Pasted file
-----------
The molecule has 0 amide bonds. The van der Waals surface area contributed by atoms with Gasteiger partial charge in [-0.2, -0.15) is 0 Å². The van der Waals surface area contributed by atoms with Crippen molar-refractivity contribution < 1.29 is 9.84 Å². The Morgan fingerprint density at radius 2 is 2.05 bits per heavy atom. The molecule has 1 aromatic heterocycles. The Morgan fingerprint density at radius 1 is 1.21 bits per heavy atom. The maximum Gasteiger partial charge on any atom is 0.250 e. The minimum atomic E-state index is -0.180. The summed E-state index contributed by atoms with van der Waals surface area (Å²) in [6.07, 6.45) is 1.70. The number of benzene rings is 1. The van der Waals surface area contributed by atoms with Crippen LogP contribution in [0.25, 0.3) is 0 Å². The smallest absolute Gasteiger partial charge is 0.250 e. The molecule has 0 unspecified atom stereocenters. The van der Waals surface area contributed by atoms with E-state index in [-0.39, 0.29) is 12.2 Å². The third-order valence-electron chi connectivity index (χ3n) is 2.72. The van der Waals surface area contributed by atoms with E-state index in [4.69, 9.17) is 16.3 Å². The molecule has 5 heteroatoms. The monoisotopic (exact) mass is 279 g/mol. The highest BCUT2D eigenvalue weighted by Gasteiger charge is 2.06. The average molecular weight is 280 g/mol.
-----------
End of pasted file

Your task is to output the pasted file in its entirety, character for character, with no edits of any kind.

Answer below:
The molecule has 0 amide bonds. The van der Waals surface area contributed by atoms with Gasteiger partial charge in [-0.2, -0.15) is 0 Å². The van der Waals surface area contributed by atoms with Crippen molar-refractivity contribution < 1.29 is 9.84 Å². The Morgan fingerprint density at radius 2 is 2.05 bits per heavy atom. The molecule has 1 aromatic heterocycles. The Morgan fingerprint density at radius 1 is 1.21 bits per heavy atom. The maximum Gasteiger partial charge on any atom is 0.250 e. The minimum atomic E-state index is -0.180. The summed E-state index contributed by atoms with van der Waals surface area (Å²) in [6.07, 6.45) is 1.70. The number of benzene rings is 1. The van der Waals surface area contributed by atoms with Crippen LogP contribution in [0.25, 0.3) is 0 Å². The smallest absolute Gasteiger partial charge is 0.250 e. The molecule has 0 unspecified atom stereocenters. The van der Waals surface area contributed by atoms with E-state index in [-0.39, 0.29) is 12.2 Å². The third-order valence-electron chi connectivity index (χ3n) is 2.72. The van der Waals surface area contributed by atoms with E-state index in [4.69, 9.17) is 16.3 Å². The molecule has 5 heteroatoms. The monoisotopic (exact) mass is 279 g/mol. The highest BCUT2D eigenvalue weighted by Gasteiger charge is 2.06. The average molecular weight is 280 g/mol.